An alternative form of warhead delivery is by airmail. For this you have the Nuclear Postman bomber with a fify megaton capacity, plus there is the dreaded Grim Reaper, which can carry an Earth-Splitting one hundred megatons. Planes have an advantage: they are harder to stop and can carry several warheads, so they can bomb more than one city.

A much more subtle line of attack is propaganda. Invite an enemy city over for a Barbie then do not be too surprised if seven million people decide they want to stay put. Using the propaganda tool can have some side effect, too. For instance it can cause the so-called Chernobyl effect and melt down a reactor - or activate a group of space cadets; these lurk around watching Lost in Space then chuck a dome over a city, bung a few rockets underneath and - wham - thirty-six million people up in orbit.

With over half a billion people dying per game, space aliens and flying cattle, it is hard to be offended by Nuclear War. It is incredibly funny with Spitting Image style humour. It can be quite easy to win the occasional game but so much happens you have to keep coming back. Witty and imaginative, Nuclear War is a fantastic game which fields a full team in the comedy department.

Nuclear War logo

New World Computing Inc./US Gold, Amiga £24.99

Ever fancied causing death and destruction across the world? Think you could antagonise global leaders to such an extent that nuclear war would be the only way of saving face? Reckon you could wipe out the enemy before he gets you? Wait a minute though, after all the damage caused to the planet by exploding megaton warheads, even if you win you lose. Ah, who cares? Blast 'em anyway!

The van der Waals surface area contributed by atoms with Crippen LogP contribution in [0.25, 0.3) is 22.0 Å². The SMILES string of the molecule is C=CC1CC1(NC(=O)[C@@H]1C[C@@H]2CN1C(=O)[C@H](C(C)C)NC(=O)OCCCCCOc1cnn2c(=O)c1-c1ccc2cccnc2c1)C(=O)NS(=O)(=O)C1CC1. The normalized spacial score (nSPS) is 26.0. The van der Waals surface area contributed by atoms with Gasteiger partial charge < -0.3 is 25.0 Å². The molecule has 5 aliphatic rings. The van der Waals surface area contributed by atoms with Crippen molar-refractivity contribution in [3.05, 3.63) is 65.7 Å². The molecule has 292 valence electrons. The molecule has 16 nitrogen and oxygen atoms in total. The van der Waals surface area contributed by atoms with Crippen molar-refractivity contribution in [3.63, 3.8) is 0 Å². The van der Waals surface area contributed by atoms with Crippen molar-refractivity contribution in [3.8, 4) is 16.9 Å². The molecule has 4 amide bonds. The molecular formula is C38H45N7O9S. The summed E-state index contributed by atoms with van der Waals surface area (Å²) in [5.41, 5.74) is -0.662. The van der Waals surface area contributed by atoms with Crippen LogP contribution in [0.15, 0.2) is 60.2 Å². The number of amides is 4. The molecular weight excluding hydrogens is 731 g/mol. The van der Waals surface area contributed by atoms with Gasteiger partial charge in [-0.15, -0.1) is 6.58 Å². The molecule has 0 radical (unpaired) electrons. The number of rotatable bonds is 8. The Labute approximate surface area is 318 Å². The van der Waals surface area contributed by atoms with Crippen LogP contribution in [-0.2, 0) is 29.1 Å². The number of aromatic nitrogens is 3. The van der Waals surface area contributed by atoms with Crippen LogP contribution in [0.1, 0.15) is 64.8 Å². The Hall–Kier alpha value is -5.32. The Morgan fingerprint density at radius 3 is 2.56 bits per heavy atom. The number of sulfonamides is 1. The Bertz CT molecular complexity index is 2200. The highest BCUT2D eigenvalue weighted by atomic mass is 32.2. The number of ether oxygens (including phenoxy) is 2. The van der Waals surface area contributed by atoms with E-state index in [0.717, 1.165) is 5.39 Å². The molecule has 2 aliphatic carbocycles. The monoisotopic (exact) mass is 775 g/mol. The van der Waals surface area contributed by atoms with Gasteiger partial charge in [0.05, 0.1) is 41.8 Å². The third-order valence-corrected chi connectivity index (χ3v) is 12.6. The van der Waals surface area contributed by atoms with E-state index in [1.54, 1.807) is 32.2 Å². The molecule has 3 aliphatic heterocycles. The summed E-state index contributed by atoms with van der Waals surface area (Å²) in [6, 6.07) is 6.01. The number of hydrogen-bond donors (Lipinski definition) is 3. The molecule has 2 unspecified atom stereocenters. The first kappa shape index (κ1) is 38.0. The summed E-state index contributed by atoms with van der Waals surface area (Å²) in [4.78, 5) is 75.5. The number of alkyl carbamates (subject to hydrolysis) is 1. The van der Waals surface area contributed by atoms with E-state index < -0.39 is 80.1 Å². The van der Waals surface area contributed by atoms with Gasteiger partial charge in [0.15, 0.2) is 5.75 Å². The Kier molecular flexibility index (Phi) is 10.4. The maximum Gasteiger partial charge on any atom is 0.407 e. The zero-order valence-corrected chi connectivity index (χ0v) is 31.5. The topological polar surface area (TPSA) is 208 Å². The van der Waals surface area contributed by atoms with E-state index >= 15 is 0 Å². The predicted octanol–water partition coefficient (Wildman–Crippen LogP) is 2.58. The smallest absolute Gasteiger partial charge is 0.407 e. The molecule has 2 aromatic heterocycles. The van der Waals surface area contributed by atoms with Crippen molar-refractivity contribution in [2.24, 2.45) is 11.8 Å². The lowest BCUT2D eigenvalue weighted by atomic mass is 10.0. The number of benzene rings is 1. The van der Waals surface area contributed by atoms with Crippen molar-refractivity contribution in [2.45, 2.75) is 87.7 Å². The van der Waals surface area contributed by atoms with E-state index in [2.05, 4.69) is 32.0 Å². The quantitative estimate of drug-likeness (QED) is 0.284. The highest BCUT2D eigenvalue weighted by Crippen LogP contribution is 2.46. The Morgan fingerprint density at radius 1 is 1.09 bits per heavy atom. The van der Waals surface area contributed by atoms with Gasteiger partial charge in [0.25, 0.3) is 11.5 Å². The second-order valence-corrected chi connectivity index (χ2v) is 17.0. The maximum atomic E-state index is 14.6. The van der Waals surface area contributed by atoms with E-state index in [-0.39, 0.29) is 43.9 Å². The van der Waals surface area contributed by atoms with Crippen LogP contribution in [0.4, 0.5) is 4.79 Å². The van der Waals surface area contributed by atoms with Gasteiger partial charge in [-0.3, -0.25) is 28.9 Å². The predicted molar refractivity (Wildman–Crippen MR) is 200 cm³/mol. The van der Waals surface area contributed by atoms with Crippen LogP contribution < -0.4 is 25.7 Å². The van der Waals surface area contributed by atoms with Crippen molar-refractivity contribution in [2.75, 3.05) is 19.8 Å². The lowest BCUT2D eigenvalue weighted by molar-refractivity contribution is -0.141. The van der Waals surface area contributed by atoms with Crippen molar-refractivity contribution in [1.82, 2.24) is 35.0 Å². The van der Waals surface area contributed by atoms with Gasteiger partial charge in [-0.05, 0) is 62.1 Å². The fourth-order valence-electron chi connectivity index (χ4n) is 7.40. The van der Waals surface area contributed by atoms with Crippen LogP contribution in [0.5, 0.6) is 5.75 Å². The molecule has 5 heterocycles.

After choosing four adversaries from a selection of ten Global Leaders you can each take turns carrying out certain actions in a bid to be the survivor of nuclear war. The limited actions available include building weapons, defending your country, conducting propaganda campaigns on enemy countries to increase your population and dispatching missiles or bombers to destroy enemies (this takes two turns). When all participants have completed their actions the results are shown in an almost humorous, animated, graphical display.

All countries are made up of cities, their population size indicated by an icon: a tent is a small city, a high-rise block is large. The larger a country's population the faster it can build weapons and the more attacks it can take.

Enemies' attitudes toward you change depending on your actions - they don't usually take kindly to having their cities razed to the ground - and how you feel towards them. Trying to keep them tolerant of you is a good way of not being blasted from all sides before you can build up a decent arsenal.

Once all cities in a country have been destroyed that country makes a final all-out assault on its enemies until its weapons are spent. Should you be the first country to fall, the remaining four go through their actions at an incredible speed until only one remains. The game-end screen is a nice graphic of a desolate area with the victorious leader jumping up and down shouting, 'I won, I won'!

Nuclear War is easy to get into and warrants a few attempts at becoming leader of a dead world, but its simple gameplay, limited strategies and unimpressive (though nearly humorous) graphics render it poor value for money.